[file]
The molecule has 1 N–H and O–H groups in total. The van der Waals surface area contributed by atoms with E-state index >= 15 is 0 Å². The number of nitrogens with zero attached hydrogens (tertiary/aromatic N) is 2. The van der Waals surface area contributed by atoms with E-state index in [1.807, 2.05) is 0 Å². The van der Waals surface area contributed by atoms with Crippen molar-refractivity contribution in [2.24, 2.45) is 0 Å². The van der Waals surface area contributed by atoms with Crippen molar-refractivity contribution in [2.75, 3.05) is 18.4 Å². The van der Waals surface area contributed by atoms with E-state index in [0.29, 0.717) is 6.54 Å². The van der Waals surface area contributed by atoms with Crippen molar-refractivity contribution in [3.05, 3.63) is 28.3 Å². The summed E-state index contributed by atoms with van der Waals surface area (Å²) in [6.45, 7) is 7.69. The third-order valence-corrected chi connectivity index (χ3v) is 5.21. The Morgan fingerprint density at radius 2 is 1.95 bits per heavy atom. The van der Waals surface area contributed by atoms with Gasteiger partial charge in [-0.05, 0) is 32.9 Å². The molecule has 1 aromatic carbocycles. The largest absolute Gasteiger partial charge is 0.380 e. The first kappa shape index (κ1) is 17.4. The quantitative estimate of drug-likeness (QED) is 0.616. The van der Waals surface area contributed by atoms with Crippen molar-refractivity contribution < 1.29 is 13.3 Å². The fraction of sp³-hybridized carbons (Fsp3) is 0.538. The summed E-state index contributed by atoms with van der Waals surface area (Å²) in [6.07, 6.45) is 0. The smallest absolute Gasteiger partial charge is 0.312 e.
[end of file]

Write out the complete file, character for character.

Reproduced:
The molecule has 1 N–H and O–H groups in total. The van der Waals surface area contributed by atoms with E-state index >= 15 is 0 Å². The number of nitrogens with zero attached hydrogens (tertiary/aromatic N) is 2. The van der Waals surface area contributed by atoms with E-state index in [1.807, 2.05) is 0 Å². The van der Waals surface area contributed by atoms with Crippen molar-refractivity contribution in [2.24, 2.45) is 0 Å². The van der Waals surface area contributed by atoms with Crippen molar-refractivity contribution in [2.75, 3.05) is 18.4 Å². The van der Waals surface area contributed by atoms with E-state index in [0.29, 0.717) is 6.54 Å². The van der Waals surface area contributed by atoms with Crippen molar-refractivity contribution in [3.05, 3.63) is 28.3 Å². The summed E-state index contributed by atoms with van der Waals surface area (Å²) in [6.45, 7) is 7.69. The third-order valence-corrected chi connectivity index (χ3v) is 5.21. The Morgan fingerprint density at radius 2 is 1.95 bits per heavy atom. The van der Waals surface area contributed by atoms with Gasteiger partial charge in [-0.05, 0) is 32.9 Å². The molecule has 1 aromatic carbocycles. The largest absolute Gasteiger partial charge is 0.380 e. The first kappa shape index (κ1) is 17.4. The quantitative estimate of drug-likeness (QED) is 0.616. The van der Waals surface area contributed by atoms with Crippen molar-refractivity contribution < 1.29 is 13.3 Å². The fraction of sp³-hybridized carbons (Fsp3) is 0.538. The summed E-state index contributed by atoms with van der Waals surface area (Å²) in [6.07, 6.45) is 0. The smallest absolute Gasteiger partial charge is 0.312 e.